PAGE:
Editors' Choice

Sesriem

By Alan Jones

Many things are revealed in the Namib desert.

It's a long drive to Sesriem from anywhere. It's in the hottest part of the Namib desert, in the Naukluft Park, central Namibia. Where the dust pours like liquid penetrating food seals and tightly closed lips.

But despite all the dust the air seems so clean and sounds seem clearer. Our old faithful Ford F250 has taken a beating from this rocky land as the heat shimmers off her hood in the shade of a large thorn tree. We're parked at the campsite at Sesriem. Apart from the few trees there is nothing living as far as I can see. As you look into the distance the horizon seems to dance like a mad thing. Tomorrow we will drive to the huge Sossusvlei sand dunes, the largest dunes in the world, and the "vlei" itself. In a place like this it's hard to imagine that we, soft, water filled humans, have had any impact on this planet at all.

It seems as if our hosts are as unforgiving as the land. We did not book at Sesriem. We thought we'd be the only people there, and we are right. A few lovely, shady campsites lie vacant. But, you see, we haven't booked so we stay outside the camp area. One gets the distinct feeling that here in Naukluft Park they don't need your business.

As soon as it is dark we're over the fence and into the showers, as quietly as possible. There's no hot water but, who wants hot water here? It's good to be clean again, and tired.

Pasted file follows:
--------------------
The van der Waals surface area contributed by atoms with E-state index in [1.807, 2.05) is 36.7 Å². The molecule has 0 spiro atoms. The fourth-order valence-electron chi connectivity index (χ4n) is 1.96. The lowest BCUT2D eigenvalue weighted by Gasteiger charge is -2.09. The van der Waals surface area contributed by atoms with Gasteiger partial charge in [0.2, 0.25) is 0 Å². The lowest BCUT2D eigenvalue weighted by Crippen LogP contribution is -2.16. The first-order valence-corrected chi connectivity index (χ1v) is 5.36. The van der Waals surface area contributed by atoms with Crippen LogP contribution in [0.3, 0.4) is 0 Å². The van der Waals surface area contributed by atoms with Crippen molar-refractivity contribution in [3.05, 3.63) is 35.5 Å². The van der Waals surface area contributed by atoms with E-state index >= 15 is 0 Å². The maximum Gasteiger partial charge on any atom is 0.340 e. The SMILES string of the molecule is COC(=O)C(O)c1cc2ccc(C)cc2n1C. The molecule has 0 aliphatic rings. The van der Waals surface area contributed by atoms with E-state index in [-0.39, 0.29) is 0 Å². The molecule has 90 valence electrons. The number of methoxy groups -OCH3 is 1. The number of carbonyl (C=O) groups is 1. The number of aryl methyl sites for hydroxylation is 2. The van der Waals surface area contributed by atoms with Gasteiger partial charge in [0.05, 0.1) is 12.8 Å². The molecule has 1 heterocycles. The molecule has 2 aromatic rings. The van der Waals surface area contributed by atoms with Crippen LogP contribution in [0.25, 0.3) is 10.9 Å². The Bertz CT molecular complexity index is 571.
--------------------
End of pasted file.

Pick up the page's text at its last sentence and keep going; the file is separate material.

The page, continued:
Back at our camp I feel the need to be alone. I wonder if I will ever be so alone and so at peace again. The full force of the night sky reveals itself as the day slowly bleeds away in the west over the jagged peaks of the Witberg. The warm wind blows gently with the evaporating heat. It's going to be a cold night again. The magnitude of the stars is quite overwhelming. There's no moon tonight but I can see my way clearly through the short grass. I find a spot to lie down and just look at the stars.

Somewhere close an eagle owl is hunting. I can hear his deep call. All the red of evening is gone now. It's just jewels on black velvet. I hear the owl again, and an anticipation starts to build in me. He's hunting, flying against this spotlight sky. If he flies up, I will see him! Suddenly he breaks through the horizon and punches an arc across the stars. He's magnificent, I can see the detail of his feather tips against the stars but I can see no shade or depth to him. His shape changes as his silent wings grip the warm, black air like a shadow animation, then he's gone again, and it's quiet.

Such a spectacular sight! I want to shout and cheer; but there's no sound, no endorsement, no guarantee. Just the brilliant stars, exposing me and my cheap, thrill-seeking, cosmopolitan attitude. I suddenly feel like a tourist. Nothing here in this bleak, beautiful place is trying to impress me; yet how impressed I am.



Alan Jones is a writer from South Africa.

About Editors' Choice:
Every week we choose one of the great stories we've received from travelers around the world and present it here as our "Editors' Choice." For an archive of these stories go to the Editors' Choice link on The Flying Carpet; for more about the editors, see About Travelers' Tales Staff.


Read more from Alan Jones, Editors' Choice

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